MOVING IN: Who Will (Or Would Want To) Lease Space At 1 World Trade Center?
The first World Trade Center took 34 years to achieve its highest level of occupancy after the Port Authority began clearing lower Manhattan for its construction in March, 1966.
Hopes are high that it won’t take that long for the new World Trade Center to do the same. When the first phase of reconstruction of the 16-acre complex is complete, it’s expected to add at least 10 million square feet to downtown Manhattan. For comparison’s sake, Long Island has 50 million square feet of similar Class A & B office space, and its current average vacancy rate is 11 percent, or about 5 million square feet.
Concerns that a Ground Zero address might be a drawback to a prospective tenant have proven short-sighted. In May of this year the publishing giant, Conde Nast, agreed to lease 1 million square feet of 1 World Trade Center, once known on the drawing boards as the Freedom Tower. It’s already the tallest building in Manhattan and it won’t be completed until 2013. Joining the publisher there will be The China Center, a consortium of Chinese businesses, which has just signed a lease for 200,000 square feet. With those formal leases, only another 1.8 million square feet is still up for grabs.
The Port Authority hopes its new tenants can move into 1 World Trade in 2014. It also is responsible for Tower Five, which has many years to go before it can be leased. Silverstein Properties, Inc., which signed a 99-year lease for the World Trade Center in July 2001 for $3.2 billion, is responsible for Towers Two, Three, Four and Seven. The Port Authority decided in 2006 to move its headquarters to 4 World Trade, which should be ready in 2014, in order to draw other tenants there.
So far, 7 World Trade Center, the first tower to be rebuilt, is now 92 percent leased, according to a source in Silverstein Properties who asked not to be identified because he wasn’t authorized to speak on his company’s behalf. That tower’s big tenant is Moody’s, the bond-rating firm, which recently gave the Port Authority a negative rating because of its revenue problems battling the recession. Tower Two is slated to open in 2016 so “it’s much too early” to discuss leasing, the Silverstein source says; and the same goes for Tower Three, set to open for 2015.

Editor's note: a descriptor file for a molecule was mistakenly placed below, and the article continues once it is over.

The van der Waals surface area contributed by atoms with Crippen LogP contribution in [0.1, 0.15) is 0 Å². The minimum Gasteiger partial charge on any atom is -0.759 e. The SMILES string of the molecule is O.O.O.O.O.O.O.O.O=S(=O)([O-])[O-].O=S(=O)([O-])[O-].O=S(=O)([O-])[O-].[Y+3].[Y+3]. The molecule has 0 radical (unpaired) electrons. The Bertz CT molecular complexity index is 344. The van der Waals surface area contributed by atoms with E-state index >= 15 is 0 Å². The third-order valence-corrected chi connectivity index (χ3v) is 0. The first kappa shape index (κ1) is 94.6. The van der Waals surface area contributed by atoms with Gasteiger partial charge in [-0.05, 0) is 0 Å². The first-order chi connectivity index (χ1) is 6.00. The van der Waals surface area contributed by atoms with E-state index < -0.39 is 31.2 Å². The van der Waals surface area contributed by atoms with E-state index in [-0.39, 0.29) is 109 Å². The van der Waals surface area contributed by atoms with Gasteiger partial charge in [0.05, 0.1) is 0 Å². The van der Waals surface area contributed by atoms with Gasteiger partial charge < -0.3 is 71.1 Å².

Tower Three will be built to a five-story “podium” level after which construction stops until it gets a signature tenant; and Tower Two will only come to street level, “until the real estate market warrants additional space downtown,” says Port Authority spokesman, Steve Coleman.
Some in Long Island’s real estate industry see “all positives” from businesses taking up space at the rebuilt WTC and no threat from companies out here suddenly deciding to kiss the suburbs goodbye. “It’s definitely going to benefit us with new people living here who will be employed down there,” says David Pennetta, president of the Commercial Industrial Brokers Society of Long Island, and a board member of the Association for a Better Long Island, a developers’ lobbying group. “I don’t see any negative.”
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